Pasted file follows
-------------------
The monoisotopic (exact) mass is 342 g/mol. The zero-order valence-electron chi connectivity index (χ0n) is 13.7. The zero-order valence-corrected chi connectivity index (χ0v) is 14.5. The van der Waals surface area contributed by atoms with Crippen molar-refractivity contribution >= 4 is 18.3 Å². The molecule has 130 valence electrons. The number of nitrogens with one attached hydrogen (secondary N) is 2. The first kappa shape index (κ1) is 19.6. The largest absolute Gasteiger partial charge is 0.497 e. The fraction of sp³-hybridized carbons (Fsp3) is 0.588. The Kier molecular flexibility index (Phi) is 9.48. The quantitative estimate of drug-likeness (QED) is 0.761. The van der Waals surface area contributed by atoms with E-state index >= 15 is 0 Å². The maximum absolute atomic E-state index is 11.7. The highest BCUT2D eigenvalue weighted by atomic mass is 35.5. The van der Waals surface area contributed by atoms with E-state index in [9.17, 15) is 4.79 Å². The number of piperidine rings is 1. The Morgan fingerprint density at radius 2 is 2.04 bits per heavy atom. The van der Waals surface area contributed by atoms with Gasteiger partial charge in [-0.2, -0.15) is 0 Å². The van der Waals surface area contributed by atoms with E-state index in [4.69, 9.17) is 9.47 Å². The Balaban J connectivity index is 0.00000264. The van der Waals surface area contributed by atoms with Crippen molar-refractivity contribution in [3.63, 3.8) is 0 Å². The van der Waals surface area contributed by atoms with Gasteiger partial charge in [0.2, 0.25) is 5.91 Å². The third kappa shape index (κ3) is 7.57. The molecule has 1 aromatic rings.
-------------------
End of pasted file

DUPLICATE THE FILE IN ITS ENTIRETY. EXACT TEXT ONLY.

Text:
The monoisotopic (exact) mass is 342 g/mol. The zero-order valence-electron chi connectivity index (χ0n) is 13.7. The zero-order valence-corrected chi connectivity index (χ0v) is 14.5. The van der Waals surface area contributed by atoms with Crippen molar-refractivity contribution >= 4 is 18.3 Å². The molecule has 130 valence electrons. The number of nitrogens with one attached hydrogen (secondary N) is 2. The first kappa shape index (κ1) is 19.6. The largest absolute Gasteiger partial charge is 0.497 e. The fraction of sp³-hybridized carbons (Fsp3) is 0.588. The Kier molecular flexibility index (Phi) is 9.48. The quantitative estimate of drug-likeness (QED) is 0.761. The van der Waals surface area contributed by atoms with E-state index >= 15 is 0 Å². The maximum absolute atomic E-state index is 11.7. The highest BCUT2D eigenvalue weighted by atomic mass is 35.5. The van der Waals surface area contributed by atoms with E-state index in [9.17, 15) is 4.79 Å². The number of piperidine rings is 1. The Morgan fingerprint density at radius 2 is 2.04 bits per heavy atom. The van der Waals surface area contributed by atoms with Gasteiger partial charge in [-0.2, -0.15) is 0 Å². The van der Waals surface area contributed by atoms with E-state index in [4.69, 9.17) is 9.47 Å². The Balaban J connectivity index is 0.00000264. The van der Waals surface area contributed by atoms with Crippen molar-refractivity contribution in [3.63, 3.8) is 0 Å². The van der Waals surface area contributed by atoms with Gasteiger partial charge in [0.2, 0.25) is 5.91 Å². The third kappa shape index (κ3) is 7.57. The molecule has 1 aromatic rings.